Braid theory

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The 24 elements of a permutation group on 4 elements as braids. Note that all crossings shown are of the left-over-right type and other choices are possible. Changing the order of the operations can change the result, meaning that the operations are non-commutative. Indeed, the braid group on two or more strands is infinite.

In topology, a branch of mathematics, braid theory is an abstract geometric theory studying the everyday braid concept, and some generalizations. The idea is that braids can be organized into groups, in which the group operation is 'do the first braid on a set of strings, and then follow it with a second on the twisted strings'.[citation needed] Such groups may be described by explicit presentations, as was shown by Emil Artin (1947). For an elementary treatment along these lines, see the article on braid groups. Braid groups are also understood by a deeper mathematical interpretation: as the fundamental group of certain configuration spaces.[1]

Braids and configuration spaces[edit]

To explain how to reduce a braid group in the sense of Artin to a fundamental group, we consider a connected manifold of dimension at least 2. The symmetric product of copies of means the quotient of , the -fold Cartesian product of by the permutation action of the symmetric group on strands operating on the indices of coordinates. That is, an ordered -tuple is in the same orbit as any other that is a re-ordered version of it.

A path in the -fold symmetric product is the abstract way of discussing points of , considered as an unordered -tuple, independently tracing out strings. Since we must require that the strings never pass through each other, it is necessary that we pass to the subspace of the symmetric product, of orbits of -tuples of distinct points. That is, we remove all the subspaces of defined by conditions for all . This is invariant under the symmetric group, and is the quotient by the symmetric group of the non-excluded -tuples. Under the dimension condition will be connected.

With this definition, then, we can call the braid group of with strings the fundamental group of (for any choice of base point – this is well-defined up to isomorphism). The case where is the Euclidean plane is the original one of Artin. In some cases it can be shown that the higher homotopy groups of are trivial.

Closed braids[edit]

When X is the plane, the braid can be closed, i.e., corresponding ends can be connected in pairs, to form a link, i.e., a possibly intertwined union of possibly knotted loops in three dimensions. The number of components of the link can be anything from 1 to n, depending on the permutation of strands determined by the link. A theorem of J. W. Alexander demonstrates that every link can be obtained in this way as the "closure" of a braid. Compare with string links.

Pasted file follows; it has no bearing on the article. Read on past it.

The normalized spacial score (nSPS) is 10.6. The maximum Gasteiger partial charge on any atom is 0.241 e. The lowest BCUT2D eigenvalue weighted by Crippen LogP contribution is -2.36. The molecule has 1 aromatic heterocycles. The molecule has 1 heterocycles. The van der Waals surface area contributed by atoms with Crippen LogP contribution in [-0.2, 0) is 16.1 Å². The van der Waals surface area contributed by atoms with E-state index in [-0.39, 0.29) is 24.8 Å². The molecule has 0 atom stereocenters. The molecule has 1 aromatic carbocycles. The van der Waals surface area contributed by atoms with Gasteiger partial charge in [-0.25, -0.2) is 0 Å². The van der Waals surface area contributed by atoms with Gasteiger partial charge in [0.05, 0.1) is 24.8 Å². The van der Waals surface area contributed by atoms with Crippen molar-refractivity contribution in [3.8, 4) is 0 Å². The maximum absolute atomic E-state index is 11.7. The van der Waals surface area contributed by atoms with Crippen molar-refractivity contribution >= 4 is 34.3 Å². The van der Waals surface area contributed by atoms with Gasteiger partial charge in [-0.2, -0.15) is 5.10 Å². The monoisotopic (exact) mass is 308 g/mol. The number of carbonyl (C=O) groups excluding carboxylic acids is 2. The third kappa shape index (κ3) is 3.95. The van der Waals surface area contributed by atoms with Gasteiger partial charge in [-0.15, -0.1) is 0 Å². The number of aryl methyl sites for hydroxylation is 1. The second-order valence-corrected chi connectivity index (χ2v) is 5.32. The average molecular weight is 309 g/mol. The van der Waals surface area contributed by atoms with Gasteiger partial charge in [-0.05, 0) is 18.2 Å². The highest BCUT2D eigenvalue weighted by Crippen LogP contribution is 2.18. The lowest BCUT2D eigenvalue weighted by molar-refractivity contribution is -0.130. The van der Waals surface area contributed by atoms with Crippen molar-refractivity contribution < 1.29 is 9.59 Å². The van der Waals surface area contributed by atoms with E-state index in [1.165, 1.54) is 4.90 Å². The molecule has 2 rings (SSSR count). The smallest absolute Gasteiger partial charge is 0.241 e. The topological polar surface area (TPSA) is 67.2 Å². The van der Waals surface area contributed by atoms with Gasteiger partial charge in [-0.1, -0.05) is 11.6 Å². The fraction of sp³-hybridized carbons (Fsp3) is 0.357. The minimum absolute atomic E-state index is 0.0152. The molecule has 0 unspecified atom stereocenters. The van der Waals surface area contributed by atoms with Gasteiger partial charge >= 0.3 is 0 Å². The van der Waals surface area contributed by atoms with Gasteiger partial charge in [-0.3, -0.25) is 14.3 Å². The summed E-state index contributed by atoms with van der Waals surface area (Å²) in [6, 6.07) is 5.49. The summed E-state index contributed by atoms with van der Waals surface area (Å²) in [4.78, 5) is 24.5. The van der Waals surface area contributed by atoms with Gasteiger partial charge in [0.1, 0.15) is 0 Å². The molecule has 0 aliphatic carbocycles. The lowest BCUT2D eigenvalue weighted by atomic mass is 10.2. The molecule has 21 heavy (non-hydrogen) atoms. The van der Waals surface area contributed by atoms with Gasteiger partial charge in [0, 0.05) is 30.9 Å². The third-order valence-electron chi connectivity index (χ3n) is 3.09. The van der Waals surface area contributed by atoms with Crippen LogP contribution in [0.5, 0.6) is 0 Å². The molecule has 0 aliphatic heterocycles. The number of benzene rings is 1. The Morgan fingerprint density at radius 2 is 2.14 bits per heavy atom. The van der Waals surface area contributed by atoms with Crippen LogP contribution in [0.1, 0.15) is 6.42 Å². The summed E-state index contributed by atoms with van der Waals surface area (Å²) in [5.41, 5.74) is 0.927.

Different braids can give rise to the same link, just as different crossing diagrams can give rise to the same knot. Andrey Markov (1935) described two moves on braid diagrams that yield equivalence in the corresponding closed braids. A single-move version of Markov's theorem, was published by Sofia Lambropoulou and Colin Rourke (1997).

Vaughan Jones originally defined his polynomial as a braid invariant and then showed that it depended only on the class of the closed braid.

The Markov theorem gives necessary and sufficient conditions under which the closures of two braids are equivalent links.[2]

Braid index[edit]

The "braid index" is the least number of strings needed to make a closed braid representation of a link. It is equal to the least number of Seifert circles in any projection of a knot.[3]


Braid theory has recently been applied to fluid mechanics, specifically to the field of chaotic mixing in fluid flows. The braiding of (2 + 1)-dimensional space-time trajectories formed by motion of physical rods, periodic orbits or "ghost rods", and almost-invariant sets has been used to estimate the topological entropy of several engineered and naturally occurring fluid systems, via the use of Nielsen–Thurston classification.[4]

See also[edit]


  1. ^ Artin, Emil (1947). "Theory of Braids". Annals of Mathematics. 48 (1): 101–126. doi:10.2307/1969218. JSTOR 1969218.
  2. ^ Birman, Joan S. (1974), Braids, links, and mapping class groups, Annals of Mathematics Studies, 82, Princeton, N.J.: Princeton University Press, ISBN 978-0-691-08149-6, MR 0375281.
  3. ^ Weisstein, Eric W. (August 2014). "Braid Index". MathWorld – A Wolfram Web Resource. Retrieved 2014-08-06.
  4. ^ Boyland, Aref & Stremler (2000); Gouillart, Thiffeault & Finn (2006); Stremler et al. (2011).


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